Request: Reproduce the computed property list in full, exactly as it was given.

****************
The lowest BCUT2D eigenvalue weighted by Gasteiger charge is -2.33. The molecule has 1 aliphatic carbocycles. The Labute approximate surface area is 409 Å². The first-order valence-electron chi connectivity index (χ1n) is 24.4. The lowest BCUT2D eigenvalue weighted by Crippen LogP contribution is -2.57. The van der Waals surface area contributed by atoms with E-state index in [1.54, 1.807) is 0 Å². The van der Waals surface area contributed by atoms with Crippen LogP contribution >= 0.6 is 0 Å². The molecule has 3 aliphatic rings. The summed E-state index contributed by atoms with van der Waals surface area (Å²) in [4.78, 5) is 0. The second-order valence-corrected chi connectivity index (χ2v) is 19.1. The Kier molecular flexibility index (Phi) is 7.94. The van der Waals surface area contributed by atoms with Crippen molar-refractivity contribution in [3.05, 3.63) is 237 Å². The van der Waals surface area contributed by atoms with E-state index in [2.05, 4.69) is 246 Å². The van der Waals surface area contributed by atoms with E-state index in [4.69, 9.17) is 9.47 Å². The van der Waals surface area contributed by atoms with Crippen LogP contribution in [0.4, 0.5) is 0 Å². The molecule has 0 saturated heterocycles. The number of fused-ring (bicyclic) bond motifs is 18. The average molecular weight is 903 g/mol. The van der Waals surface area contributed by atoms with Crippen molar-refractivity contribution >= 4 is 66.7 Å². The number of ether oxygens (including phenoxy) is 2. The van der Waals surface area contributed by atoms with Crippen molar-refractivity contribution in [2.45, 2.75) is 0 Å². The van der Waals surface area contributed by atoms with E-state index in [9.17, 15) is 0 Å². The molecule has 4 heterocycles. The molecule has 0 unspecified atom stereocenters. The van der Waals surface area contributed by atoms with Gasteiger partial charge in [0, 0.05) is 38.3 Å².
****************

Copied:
The lowest BCUT2D eigenvalue weighted by Gasteiger charge is -2.33. The molecule has 1 aliphatic carbocycles. The Labute approximate surface area is 409 Å². The first-order valence-electron chi connectivity index (χ1n) is 24.4. The lowest BCUT2D eigenvalue weighted by Crippen LogP contribution is -2.57. The van der Waals surface area contributed by atoms with E-state index in [1.54, 1.807) is 0 Å². The van der Waals surface area contributed by atoms with Crippen LogP contribution >= 0.6 is 0 Å². The molecule has 3 aliphatic rings. The summed E-state index contributed by atoms with van der Waals surface area (Å²) in [4.78, 5) is 0. The second-order valence-corrected chi connectivity index (χ2v) is 19.1. The Kier molecular flexibility index (Phi) is 7.94. The van der Waals surface area contributed by atoms with Crippen molar-refractivity contribution in [3.05, 3.63) is 237 Å². The van der Waals surface area contributed by atoms with E-state index in [2.05, 4.69) is 246 Å². The van der Waals surface area contributed by atoms with E-state index in [4.69, 9.17) is 9.47 Å². The van der Waals surface area contributed by atoms with Crippen LogP contribution in [0.4, 0.5) is 0 Å². The molecule has 0 saturated heterocycles. The number of fused-ring (bicyclic) bond motifs is 18. The average molecular weight is 903 g/mol. The van der Waals surface area contributed by atoms with Crippen molar-refractivity contribution >= 4 is 66.7 Å². The number of ether oxygens (including phenoxy) is 2. The van der Waals surface area contributed by atoms with Crippen molar-refractivity contribution in [2.45, 2.75) is 0 Å². The van der Waals surface area contributed by atoms with E-state index in [9.17, 15) is 0 Å². The molecule has 4 heterocycles. The molecule has 0 unspecified atom stereocenters. The van der Waals surface area contributed by atoms with Gasteiger partial charge in [0, 0.05) is 38.3 Å².